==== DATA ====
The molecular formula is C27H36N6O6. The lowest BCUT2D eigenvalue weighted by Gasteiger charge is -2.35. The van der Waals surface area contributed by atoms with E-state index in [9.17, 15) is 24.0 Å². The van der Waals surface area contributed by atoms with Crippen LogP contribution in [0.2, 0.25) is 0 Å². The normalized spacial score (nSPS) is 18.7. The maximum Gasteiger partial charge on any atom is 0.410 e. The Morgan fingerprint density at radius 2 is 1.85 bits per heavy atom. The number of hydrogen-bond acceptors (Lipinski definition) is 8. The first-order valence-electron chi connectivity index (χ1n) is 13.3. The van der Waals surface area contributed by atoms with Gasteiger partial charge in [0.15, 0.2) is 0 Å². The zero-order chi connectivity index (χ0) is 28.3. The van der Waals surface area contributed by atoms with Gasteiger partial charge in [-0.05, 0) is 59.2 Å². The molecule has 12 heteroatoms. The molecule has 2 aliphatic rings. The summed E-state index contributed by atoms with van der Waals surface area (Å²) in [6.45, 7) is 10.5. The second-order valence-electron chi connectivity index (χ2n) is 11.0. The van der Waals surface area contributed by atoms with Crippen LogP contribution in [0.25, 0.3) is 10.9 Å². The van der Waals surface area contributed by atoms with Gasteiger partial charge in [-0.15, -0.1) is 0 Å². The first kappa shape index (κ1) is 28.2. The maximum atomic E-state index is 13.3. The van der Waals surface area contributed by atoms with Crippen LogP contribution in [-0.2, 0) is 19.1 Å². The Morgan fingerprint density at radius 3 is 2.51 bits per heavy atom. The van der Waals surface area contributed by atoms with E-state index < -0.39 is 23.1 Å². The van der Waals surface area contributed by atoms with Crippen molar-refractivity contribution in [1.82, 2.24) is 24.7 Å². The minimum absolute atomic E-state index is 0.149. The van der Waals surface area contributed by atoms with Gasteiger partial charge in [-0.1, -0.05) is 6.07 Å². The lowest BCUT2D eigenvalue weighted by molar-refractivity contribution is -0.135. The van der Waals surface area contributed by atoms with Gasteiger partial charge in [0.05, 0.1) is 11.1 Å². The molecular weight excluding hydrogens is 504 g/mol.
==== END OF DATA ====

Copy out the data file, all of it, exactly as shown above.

The molecular formula is C27H36N6O6. The lowest BCUT2D eigenvalue weighted by Gasteiger charge is -2.35. The van der Waals surface area contributed by atoms with E-state index in [9.17, 15) is 24.0 Å². The van der Waals surface area contributed by atoms with Crippen LogP contribution in [0.2, 0.25) is 0 Å². The normalized spacial score (nSPS) is 18.7. The maximum Gasteiger partial charge on any atom is 0.410 e. The Morgan fingerprint density at radius 2 is 1.85 bits per heavy atom. The number of hydrogen-bond acceptors (Lipinski definition) is 8. The first-order valence-electron chi connectivity index (χ1n) is 13.3. The van der Waals surface area contributed by atoms with Gasteiger partial charge in [0.15, 0.2) is 0 Å². The zero-order chi connectivity index (χ0) is 28.3. The van der Waals surface area contributed by atoms with Gasteiger partial charge in [-0.05, 0) is 59.2 Å². The molecule has 12 heteroatoms. The molecule has 2 aliphatic rings. The summed E-state index contributed by atoms with van der Waals surface area (Å²) in [6.45, 7) is 10.5. The second-order valence-electron chi connectivity index (χ2n) is 11.0. The van der Waals surface area contributed by atoms with Crippen LogP contribution in [0.25, 0.3) is 10.9 Å². The van der Waals surface area contributed by atoms with Gasteiger partial charge in [-0.15, -0.1) is 0 Å². The first kappa shape index (κ1) is 28.2. The maximum atomic E-state index is 13.3. The van der Waals surface area contributed by atoms with Crippen LogP contribution in [-0.2, 0) is 19.1 Å². The Morgan fingerprint density at radius 3 is 2.51 bits per heavy atom. The van der Waals surface area contributed by atoms with E-state index < -0.39 is 23.1 Å². The van der Waals surface area contributed by atoms with Crippen molar-refractivity contribution in [1.82, 2.24) is 24.7 Å². The minimum absolute atomic E-state index is 0.149. The van der Waals surface area contributed by atoms with Gasteiger partial charge in [-0.1, -0.05) is 6.07 Å². The lowest BCUT2D eigenvalue weighted by molar-refractivity contribution is -0.135. The van der Waals surface area contributed by atoms with Gasteiger partial charge in [0.05, 0.1) is 11.1 Å². The molecular weight excluding hydrogens is 504 g/mol.